It didn’t have to happen. Those are the first thoughts that enter my mind any time I read about a fatal rear-end crash involving a tractor-trailer. And there have been too many of them, of late.
There are technologies available to present those types of crashes, by detecting stopped vehicles ahead and applying the brakes if the driver fails to do so. I’ve experienced these advanced driver assistance systems (ADAS) first-hand, but mostly in controlled environments such as a track.
Their reaction time is faster than a human’s and they’re generally able to bring the truck to a complete stop before even kissing the bumper of the vehicle ahead.
My experience with them on-highway has been limited to a few hundred miles. Only once – on a very early version of these systems – did I experience a false intervention. The camera or radar seemed to be fooled by a shadow or a roadside object. Either way, the brakes were briefly applied without reason.
It wasn’t enough to create a dangerous situation, but it sure was enough to give me a start. I’m told by those who have many more miles using collision mitigation that unwanted interventions continue to be a problem.
However, when these systems work, they are without doubt life-savers. Especially in the event of the type of accident I described above – with a truck plowing into stopped vehicles on the highway. There have been growing calls to make ADAS with active braking mandatory on new trucks.
Before that happens, we need to ensure the systems are reliable and perform at a high level of consistency and effectiveness. When we get there, if we’re not there already, it will be difficult to oppose such a mandate. But if the systems work as advertised, I’m hopeful we can beat a mandate; that one won’t be necessary.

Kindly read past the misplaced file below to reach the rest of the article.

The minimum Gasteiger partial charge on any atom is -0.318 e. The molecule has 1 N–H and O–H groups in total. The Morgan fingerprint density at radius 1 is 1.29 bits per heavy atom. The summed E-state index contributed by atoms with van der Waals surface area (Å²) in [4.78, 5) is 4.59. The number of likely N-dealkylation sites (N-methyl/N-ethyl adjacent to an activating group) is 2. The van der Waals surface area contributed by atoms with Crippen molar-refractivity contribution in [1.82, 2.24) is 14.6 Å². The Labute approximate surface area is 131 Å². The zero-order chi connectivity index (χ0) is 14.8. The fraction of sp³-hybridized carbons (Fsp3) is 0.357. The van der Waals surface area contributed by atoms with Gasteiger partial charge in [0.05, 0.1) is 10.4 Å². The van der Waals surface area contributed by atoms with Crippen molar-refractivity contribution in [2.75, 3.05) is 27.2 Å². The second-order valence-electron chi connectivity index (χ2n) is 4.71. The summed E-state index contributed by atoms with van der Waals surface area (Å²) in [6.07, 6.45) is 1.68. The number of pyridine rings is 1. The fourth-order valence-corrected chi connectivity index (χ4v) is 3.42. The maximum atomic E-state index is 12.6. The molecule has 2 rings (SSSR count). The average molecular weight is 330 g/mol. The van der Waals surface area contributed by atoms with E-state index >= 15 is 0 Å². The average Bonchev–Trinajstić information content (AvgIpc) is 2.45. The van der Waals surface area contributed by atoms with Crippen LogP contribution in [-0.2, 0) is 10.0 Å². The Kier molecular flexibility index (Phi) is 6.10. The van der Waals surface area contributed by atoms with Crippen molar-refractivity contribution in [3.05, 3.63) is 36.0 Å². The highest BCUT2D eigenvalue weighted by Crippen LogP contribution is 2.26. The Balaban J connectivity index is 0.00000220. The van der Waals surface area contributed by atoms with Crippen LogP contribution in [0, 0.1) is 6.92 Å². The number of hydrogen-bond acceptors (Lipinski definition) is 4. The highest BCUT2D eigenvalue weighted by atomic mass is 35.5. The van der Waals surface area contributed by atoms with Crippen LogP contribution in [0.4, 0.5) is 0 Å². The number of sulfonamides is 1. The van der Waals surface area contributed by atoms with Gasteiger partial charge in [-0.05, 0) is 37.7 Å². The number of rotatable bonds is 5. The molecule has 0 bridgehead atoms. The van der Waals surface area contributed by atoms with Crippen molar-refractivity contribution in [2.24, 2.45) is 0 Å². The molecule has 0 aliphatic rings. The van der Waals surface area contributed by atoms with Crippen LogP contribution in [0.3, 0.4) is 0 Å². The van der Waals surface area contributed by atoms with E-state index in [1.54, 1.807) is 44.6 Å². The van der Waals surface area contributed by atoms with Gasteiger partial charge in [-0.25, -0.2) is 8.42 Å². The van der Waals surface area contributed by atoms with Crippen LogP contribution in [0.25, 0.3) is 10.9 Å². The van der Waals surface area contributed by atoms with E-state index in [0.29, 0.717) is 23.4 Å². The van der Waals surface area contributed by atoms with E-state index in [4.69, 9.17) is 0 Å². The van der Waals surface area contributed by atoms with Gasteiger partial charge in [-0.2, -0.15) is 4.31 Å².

Left to our own to solve the problem, we have not yet proven an ability to eliminate these types of crashes; the rear-enders that ADAS with active braking can so effectively reduce or mitigate. If we haven’t figured it out yet, will we ever?
We preach the dangers of distracted driving, staying attentive behind the wheel. We push fatigue management training on drivers. We always tell them to adjust their speed to the conditions. Yet, still, we pile into stopped traffic. And when we do, the consequences are severe, usually for the passenger car occupants who had the misfortune of simply being in the wrong place at the wrong time.
This is what I’d like to see: collision mitigation systems become so reliable that driver complaints become a thing of the past. And then, for industry to voluntarily adopt these technologies and for drivers to accept them knowing they are there as an added layer of protection. The vast majority of truck drivers will never need the assistance of such technology. But we all can have a bad day – or a bad moment.
Hopefully, long before the slow gears of government churn out a mandate, the technology will be perfected and will be omnipresent in new trucks. Rear-end collisions involving heavy trucks will cease to exist, because they’re the easiest form of crash to reduce or eliminate with technology and also one of the deadliest. It just can’t come soon enough.
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